2. This is all so true! ✨ I know people that are going to find it very difficult to self isolate but I’m completely used to it what with my chronic pain, it’s finally coming in handy 😂 Great post, I will have to go check out the StormyNook blog! 💕

    Liked by 4 people

    1. Indeed Elsie!

      While this might be normality for some people, now it’s the “best” time than ever to be a loner, this hard situations won’t affect you AS MUCH.

      Thanks for the kind comment. 😀

      Liked by 3 people

  3. It’s great to have a little alone time. Very rejuvenating. It’s sad to see that being a “loner” is portrayed in a dark or sad light, on social media or TV shows. I actually enjoy spending time with myself and doing things I like, for example, reading a novel or writing or listening to music. Great post!

    Liked by 4 people

    1. Exactly that.

      Being able to stay alone with yourself…
      It’s a skill that usually needs to be developed and nourished, but some are naturally born with it.

      Liked by 2 people

    2. Sometimes being alone can provide one’s self much needed peace… even if we don’t know we need it. A little peace is good for the soul. I definitely agree with you.

      Liked by 2 people

  4. That’s good to focus on. Being a chronic loner myself I agree with everything. On the first note I can definitely say not being swamped in company left right and centre on demand makes me less fearful of loneliness & somehow less terrified of dis-approval. I suppose the one benefit of being of being lonely is that it’s possible to find other ways to feel that you’re worthwhile that don’t depend or RELY on approval of others. That can certainly help to feel less vulnerable and not care as much what people think of you.

    RE having time to devote to other projects; so true. That note on drunken nights out, shallow waste of time, no quality conversations, could rant on.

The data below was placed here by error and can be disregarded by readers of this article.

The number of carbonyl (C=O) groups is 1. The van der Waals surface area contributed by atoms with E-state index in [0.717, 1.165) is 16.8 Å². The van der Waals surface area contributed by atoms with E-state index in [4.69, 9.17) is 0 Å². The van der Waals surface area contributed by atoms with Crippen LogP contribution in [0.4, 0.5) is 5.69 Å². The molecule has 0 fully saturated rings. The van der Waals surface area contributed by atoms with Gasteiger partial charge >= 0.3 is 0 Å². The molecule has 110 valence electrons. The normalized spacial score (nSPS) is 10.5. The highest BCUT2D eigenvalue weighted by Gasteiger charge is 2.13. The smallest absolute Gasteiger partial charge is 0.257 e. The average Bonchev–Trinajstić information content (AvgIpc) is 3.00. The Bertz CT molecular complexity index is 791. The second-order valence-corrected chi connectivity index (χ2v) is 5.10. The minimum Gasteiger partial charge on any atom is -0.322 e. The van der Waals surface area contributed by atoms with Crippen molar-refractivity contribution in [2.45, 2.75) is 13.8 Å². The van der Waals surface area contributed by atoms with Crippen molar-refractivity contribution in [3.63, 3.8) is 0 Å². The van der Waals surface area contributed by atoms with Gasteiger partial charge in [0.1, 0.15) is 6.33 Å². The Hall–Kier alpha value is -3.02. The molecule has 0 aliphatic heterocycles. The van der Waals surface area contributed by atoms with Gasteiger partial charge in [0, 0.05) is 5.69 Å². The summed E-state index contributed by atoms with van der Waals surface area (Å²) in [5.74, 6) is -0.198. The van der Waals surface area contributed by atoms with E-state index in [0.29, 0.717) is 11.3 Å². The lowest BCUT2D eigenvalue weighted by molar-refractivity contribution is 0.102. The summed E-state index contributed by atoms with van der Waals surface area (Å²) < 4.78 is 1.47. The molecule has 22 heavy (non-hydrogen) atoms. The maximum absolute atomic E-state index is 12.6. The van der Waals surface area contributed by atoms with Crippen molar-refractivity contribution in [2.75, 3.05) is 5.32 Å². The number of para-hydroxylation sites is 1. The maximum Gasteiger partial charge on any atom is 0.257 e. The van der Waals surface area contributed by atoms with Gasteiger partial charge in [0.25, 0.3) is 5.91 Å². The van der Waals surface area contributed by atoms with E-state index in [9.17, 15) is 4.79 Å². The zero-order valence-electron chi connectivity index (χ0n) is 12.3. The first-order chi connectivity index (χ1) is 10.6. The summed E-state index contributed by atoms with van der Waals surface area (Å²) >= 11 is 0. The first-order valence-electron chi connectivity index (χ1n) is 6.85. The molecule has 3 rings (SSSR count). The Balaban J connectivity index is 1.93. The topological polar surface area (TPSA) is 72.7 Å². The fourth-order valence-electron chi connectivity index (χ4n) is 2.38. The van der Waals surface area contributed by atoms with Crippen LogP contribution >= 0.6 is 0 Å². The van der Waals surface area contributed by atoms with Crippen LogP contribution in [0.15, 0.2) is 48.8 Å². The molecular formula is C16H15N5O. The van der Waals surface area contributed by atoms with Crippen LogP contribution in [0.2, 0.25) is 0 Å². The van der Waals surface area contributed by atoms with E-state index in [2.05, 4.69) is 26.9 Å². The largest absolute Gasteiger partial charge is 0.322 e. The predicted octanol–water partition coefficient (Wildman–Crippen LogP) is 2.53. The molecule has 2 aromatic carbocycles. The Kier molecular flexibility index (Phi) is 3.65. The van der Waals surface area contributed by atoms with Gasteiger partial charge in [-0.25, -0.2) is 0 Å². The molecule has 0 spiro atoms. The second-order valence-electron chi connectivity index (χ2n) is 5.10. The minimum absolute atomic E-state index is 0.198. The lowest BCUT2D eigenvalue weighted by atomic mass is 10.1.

I would also add to the third note that self-reflection and really thinking about what you will and will not tolerate in a friend or lover & what you want & what’s valuable to you, that can be a really good use of time when lonely.

    Thanks for this, this is genuinely helpful and useful to focus on instead of envying people who we think have a better social lot than us.

    Liked by 1 person

  5. Being a loner as a child was great and the best thing of all-my parents never heard me say, “I’m bored!” because I was constantly creating in my alone times. I still enjoy being alone; it’s how I decompress and create.

    Liked by 2 people

  6. I am definitely reaping the benefits of being an introvert with a lot of hobbies right now.

    Love to all the extroverts. I don’t understand you but I know that this is as stressful to you as crowds are to me.


  7. Trueeeeee! Loners like me or you are at a great benefit in this situation since we know ways of entertaining ourselves. I think we should similarly motivate and help the extroverts who are unable to deal with the self-quarantining situation. In the end, this situation is about being there for each other (while social distancing of course).


  8. Yes! This is true. You have a lot of time for seeking newness. However, it is not healthy when it is too much. It is not healthy when it is a forced type of loner. I was both a forced and a volantary loner.